Automatic engine-stop control device for vehicle

- Nissan

An automatic engine-stop control device for a vehicle has a coast stop controlling section that stops an engine during a running of the vehicle when a predetermined condition is satisfied, a deceleration detecting section that detects a deceleration level of the vehicle, and an engine-stop time limiting section that limits a time length for which the coast stop controlling section keeps the engine in a stopped state if the deceleration level is smaller than or equal to a predetermined value.

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Description
TECHNICAL FIELD

The present invention relates to an automatic engine-stop control device which automatically stops an engine during a running of vehicle.

BACKGROUND ART

Patent Literature 1 discloses a device that automatically stops an engine when a vehicle speed is reduced down to a reference speed. In this technique, the reference speed is set to increase with an increase of deceleration level of the vehicle.

However, in this technique, a state where a steering load is large continues for a long time if the vehicle runs under a slowly-decelerating state. At this time, if a driver manipulates a steering wheel, there is a problem that a voltage reduction of battery is incurred due to electric-power consumption of a power steering apparatus.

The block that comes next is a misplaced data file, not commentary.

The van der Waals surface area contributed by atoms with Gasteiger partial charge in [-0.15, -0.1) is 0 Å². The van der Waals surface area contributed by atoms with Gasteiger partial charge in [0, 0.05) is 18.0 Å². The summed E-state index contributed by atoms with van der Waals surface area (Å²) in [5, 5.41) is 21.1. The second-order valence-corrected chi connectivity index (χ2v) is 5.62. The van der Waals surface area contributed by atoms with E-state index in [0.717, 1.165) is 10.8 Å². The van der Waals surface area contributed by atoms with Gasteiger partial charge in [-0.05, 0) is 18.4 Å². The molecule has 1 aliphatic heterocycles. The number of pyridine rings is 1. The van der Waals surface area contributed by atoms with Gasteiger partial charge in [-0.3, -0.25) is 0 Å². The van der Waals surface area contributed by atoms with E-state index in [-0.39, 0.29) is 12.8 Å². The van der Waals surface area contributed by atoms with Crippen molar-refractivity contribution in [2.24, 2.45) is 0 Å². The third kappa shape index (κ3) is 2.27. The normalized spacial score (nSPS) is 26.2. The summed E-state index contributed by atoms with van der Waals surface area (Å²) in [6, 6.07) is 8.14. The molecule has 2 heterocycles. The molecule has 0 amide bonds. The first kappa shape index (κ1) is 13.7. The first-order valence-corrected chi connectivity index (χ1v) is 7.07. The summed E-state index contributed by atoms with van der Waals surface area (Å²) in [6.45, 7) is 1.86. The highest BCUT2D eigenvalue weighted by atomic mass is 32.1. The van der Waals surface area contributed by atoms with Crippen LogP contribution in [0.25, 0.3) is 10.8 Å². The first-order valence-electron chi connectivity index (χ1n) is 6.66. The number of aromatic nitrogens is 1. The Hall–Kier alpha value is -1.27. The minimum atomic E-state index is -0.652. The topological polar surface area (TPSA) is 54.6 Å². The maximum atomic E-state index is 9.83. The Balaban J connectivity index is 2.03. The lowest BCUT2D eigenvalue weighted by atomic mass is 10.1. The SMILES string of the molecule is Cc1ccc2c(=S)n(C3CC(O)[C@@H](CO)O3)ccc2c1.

It is an object of the present invention to provide an automatic engine-stop control device for a vehicle, devised to suppress the voltage reduction of battery when a driver manipulates the steering wheel during the slowly-decelerating run.

CITATION LIST Patent Literature

Patent Literature 1: Japanese Patent Application Publication No. 2006-161565

SUMMARY OF THE INVENTION

According to the present invention, a time for which an engine is kept in a stopped state is limited if a deceleration level of the vehicle is smaller than or equal to a predetermined value.

Accordingly, the voltage reduction of battery can be suppressed when a driver manipulates the steering wheel during the slowly-decelerating run, because the engine is restarted before the steering load is further enlarged.

BRIEF EXPLANATION OF DRAWINGS

FIG. 1 A system diagram showing an automatic engine-stop control device in a first embodiment according to the present invention.

FIG. 2 A flowchart showing a control processing for automatic stop and restart of the engine, which is executed by an engine control unit 10 in the first embodiment.

FIG. 3 A timing chart showing operations of the automatic stop-and-restart control of the engine in the first embodiment.

FIG. 4 A flowchart showing a control processing for automatic stop and restart of the engine, which is executed by the engine control unit 10 in a second embodiment according to the present invention.

DETAILED DESCRIPTION OF INVENTION

Hereinafter, embodiments of an automatic engine-stop control device for a vehicle according to the present invention will be explained referring to the drawings.

[First Embodiment]